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No. 04-1462

In the Supreme Court of the United States

Franklin Savings Corporation and
Franklin Savings Association, petitioners

v.

United States of America, et al.

ON PETITION FOR A WRIT OF CERTIORARI
TO THE UNITED STATES COURT OF APPEALS
FOR THE TENTH CIRCUIT

BRIEF FOR RESPONDENTS IN OPPOSITION

Paul D. Clement

Solicitor General

Counsel of Record

Peter D. Keisler

Assistant Attorney General

Mark B. Stern

Dana J. Martin

Attorneys

Department of Justice

Washington, D.C. 20530-0001

(202) 514-2217

 

 

 

QUESTION PRESENTED

Whether a bankruptcy estate may assert tort claims against the United States pursuant to 11 U.S.C. 106 when those claims are barred by the Federal Tort Claims Act's statute of limitations, 28 U.S.C. 2401(b).

 

In the Supreme Court of the United States

 

 

 

 

 

No. 04-1462

Franklin Savings Corporation and

Franklin Savings Association, petitioners

v.

United States of America, et al.

 

 

 

 

 

 

ON PETITION FOR A WRIT OF CERTIORARI

TO THE UNITED STATES COURT OF APPEALS

FOR THE TENTH CIRCUIT

 

 

 

 

 

 

BRIEF FOR RESPONDENTS IN OPPOSITION

 

 

 

 

 

 

OPINIONS BELOW

The opinion of the court of appeals (Pet. App. 1a-17a) is reported at 385 F.3d 1279. The order of the district court (Pet. App. 18a-30a) is unreported. The order of the bankruptcy court (Pet. App. 31a-46a) is reported at 296 B.R. 521.

JURISDICTION

The judgment of the court of appeals was entered on October 7, 2004. A petition for rehearing was denied on December 29, 2004 (Pet. App. 47a-48a). On March 17, 2005, Justice Breyer extended the time within which to file a petition for a writ of certiorari to and including April 28, 2005, and the petition was filed on that date.

The jurisdiction of this Court is invoked under 28 U.S.C. 1254(1).

STATEMENT

1.a. The tort liability of the United States is defined by the Federal Tort Claims Act (FTCA), which provides in part that "[t]he United States shall be liable, respecting the provisions of this title relating to tort claims, in the same manner and to the same extent as a private individual under like circumstances." 28 U.S.C. 2674 (first sentence). The FTCA also provides that "[s]ubject to the provisions of chapter 171 of this title," i.e., 28 U.S.C. 2671-2680, the district courts "shall have exclusive jurisdiction of civil actions on claims against the United States, for money damages, * * * for injury or loss of property, or personal injury or death caused by the negligent or wrongful act or omission of any em ployee of the Government while acting within the scope of his office or employment, under circumstances where the United States, if a private person, would be liable to the claimant in accordance with the law of the place where the act or omission occurred." 28 U.S.C. 1346(b)(1). The FTCA further provides that the re medies provided by the Act are "exclusive of any other civil action or proceeding." 28 U.S.C. 2679(b)(1); United States v. Smith, 499 U.S. 160, 161-162 (1991).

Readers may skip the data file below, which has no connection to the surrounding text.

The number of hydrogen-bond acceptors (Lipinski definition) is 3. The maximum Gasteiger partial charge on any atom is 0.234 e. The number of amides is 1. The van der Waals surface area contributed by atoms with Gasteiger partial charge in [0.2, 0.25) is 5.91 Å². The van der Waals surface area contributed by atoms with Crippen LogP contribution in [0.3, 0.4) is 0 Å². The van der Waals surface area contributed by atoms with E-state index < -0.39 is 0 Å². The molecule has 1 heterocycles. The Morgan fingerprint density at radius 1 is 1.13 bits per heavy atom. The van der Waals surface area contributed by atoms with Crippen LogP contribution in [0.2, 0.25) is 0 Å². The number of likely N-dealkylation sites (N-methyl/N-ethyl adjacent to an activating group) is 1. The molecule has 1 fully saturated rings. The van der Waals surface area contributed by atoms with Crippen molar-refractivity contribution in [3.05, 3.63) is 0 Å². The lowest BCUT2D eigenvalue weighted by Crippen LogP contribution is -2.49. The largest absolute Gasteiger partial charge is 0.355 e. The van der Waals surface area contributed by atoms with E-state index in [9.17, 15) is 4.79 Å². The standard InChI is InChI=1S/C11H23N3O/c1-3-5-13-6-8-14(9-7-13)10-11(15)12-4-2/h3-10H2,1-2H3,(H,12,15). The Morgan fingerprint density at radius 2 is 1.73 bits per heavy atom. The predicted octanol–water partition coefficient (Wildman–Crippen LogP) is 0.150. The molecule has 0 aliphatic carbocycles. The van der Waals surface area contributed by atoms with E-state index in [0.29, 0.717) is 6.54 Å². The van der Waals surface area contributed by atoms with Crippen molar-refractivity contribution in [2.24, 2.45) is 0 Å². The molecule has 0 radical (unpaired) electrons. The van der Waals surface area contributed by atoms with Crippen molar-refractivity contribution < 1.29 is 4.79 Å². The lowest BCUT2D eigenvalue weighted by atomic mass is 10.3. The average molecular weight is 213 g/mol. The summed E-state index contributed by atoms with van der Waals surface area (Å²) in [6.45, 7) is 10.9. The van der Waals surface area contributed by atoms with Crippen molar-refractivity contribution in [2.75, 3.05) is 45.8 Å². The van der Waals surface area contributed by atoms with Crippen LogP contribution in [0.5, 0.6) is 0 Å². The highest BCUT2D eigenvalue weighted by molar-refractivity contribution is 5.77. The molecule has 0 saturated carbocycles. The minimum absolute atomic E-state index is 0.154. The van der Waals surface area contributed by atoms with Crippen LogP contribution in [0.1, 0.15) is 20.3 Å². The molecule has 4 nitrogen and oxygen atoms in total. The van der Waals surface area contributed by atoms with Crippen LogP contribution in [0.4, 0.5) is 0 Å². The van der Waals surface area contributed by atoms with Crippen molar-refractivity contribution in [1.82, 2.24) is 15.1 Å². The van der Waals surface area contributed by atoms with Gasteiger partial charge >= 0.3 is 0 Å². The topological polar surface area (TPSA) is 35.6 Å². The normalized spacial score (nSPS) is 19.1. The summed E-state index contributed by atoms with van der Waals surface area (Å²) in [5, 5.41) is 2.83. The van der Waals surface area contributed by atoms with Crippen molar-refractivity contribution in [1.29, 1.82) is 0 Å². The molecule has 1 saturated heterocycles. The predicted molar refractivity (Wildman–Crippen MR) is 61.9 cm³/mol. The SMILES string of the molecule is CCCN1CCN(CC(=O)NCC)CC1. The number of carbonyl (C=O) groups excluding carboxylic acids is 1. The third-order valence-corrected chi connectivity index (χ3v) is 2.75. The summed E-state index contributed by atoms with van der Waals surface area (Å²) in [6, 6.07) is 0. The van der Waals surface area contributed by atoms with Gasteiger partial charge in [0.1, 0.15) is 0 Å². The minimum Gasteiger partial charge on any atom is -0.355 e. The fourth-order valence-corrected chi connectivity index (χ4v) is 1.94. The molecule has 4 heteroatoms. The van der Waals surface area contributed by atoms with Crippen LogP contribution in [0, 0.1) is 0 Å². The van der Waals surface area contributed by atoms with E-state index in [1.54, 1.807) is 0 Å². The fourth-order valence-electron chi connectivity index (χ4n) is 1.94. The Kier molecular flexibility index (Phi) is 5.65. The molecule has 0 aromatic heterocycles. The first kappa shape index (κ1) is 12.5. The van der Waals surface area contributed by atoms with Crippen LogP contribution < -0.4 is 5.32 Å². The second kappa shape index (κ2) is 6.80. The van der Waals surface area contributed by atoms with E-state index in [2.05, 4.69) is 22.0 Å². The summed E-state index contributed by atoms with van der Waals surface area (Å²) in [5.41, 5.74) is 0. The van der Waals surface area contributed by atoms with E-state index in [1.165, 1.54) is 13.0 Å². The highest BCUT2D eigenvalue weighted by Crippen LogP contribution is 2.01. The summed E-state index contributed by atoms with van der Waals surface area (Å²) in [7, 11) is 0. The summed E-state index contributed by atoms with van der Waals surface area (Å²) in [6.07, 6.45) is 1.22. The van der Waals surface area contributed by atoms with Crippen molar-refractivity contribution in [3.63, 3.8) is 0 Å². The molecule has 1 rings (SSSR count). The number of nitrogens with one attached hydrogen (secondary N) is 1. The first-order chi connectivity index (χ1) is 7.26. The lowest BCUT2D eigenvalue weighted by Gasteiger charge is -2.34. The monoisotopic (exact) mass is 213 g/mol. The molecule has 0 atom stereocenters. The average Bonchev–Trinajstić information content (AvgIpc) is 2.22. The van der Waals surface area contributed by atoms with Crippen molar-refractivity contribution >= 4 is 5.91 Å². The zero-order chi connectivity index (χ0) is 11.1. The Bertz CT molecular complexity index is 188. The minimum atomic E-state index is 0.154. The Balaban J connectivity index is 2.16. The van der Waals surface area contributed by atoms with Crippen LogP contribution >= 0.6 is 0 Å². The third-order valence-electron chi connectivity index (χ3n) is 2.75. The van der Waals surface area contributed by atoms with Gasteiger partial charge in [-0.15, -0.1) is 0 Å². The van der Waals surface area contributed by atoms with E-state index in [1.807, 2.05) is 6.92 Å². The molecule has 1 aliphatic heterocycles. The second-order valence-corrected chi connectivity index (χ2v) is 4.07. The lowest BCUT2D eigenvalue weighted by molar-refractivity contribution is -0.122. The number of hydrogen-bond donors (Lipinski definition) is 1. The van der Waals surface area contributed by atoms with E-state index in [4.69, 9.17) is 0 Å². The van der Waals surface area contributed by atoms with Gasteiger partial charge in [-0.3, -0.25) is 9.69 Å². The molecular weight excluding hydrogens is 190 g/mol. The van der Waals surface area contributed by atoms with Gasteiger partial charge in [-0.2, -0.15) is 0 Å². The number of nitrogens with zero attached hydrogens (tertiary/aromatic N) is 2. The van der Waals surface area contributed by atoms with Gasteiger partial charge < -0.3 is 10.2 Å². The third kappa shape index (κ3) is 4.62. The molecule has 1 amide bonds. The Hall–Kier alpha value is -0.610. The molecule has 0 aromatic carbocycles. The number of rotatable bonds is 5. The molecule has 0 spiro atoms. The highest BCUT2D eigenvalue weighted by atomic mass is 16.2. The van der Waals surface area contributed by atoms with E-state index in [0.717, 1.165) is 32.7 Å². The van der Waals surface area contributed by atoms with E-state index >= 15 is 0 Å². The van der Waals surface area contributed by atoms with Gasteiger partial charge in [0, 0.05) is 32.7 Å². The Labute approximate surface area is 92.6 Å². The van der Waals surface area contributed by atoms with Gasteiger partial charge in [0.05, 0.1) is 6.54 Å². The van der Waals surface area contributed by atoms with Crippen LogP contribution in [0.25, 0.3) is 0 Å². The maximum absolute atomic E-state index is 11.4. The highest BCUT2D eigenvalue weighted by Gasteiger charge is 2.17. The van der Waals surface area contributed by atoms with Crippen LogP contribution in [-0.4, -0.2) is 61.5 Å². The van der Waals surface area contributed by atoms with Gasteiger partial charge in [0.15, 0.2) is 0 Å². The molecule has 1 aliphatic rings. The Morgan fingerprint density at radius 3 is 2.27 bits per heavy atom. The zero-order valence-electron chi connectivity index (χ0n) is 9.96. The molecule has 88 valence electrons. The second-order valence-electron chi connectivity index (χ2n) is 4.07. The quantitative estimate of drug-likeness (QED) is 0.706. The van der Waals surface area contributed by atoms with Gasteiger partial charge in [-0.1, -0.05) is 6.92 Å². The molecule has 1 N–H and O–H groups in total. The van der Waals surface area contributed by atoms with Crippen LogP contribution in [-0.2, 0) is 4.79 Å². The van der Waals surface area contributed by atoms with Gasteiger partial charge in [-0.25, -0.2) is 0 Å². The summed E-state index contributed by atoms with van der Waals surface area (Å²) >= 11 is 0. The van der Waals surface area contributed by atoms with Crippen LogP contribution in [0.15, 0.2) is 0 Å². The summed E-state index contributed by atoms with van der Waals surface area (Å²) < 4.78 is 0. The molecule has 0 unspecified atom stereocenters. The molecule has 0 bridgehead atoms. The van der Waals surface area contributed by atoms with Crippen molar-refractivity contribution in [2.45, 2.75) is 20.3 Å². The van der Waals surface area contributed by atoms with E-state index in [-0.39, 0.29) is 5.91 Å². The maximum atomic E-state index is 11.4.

Although the FTCA incorporates state tort law by permitting tort claims against the United States under circumstances in which a private person would be liable under state law, Congress shielded the United States from liability in a variety of circumstances regardless of the provisions of state law. For instance, the FTCA ex cepts from its coverage claims based upon the per formance of discretionary governmental functions, 28 U.S.C. 2680(a), claims involving intentional torts, 28 U.S.C. 2680(h), and claims arising in a foreign country, 28 U.S.C. 2680(k). In addition, the FTCA is subject to a uniform, federal statute of limitations, set forth in Section 2401(b), which provides that "[a] tort claim against the United States shall be forever barred unless it is presented in writing to the appropriate Federal agency within two years after such claim accrues or unless action is begun within six months after the date of mailing * * * of notice of final denial of the claim by the agency to which it was presented." 28 U.S.C. 2401(b).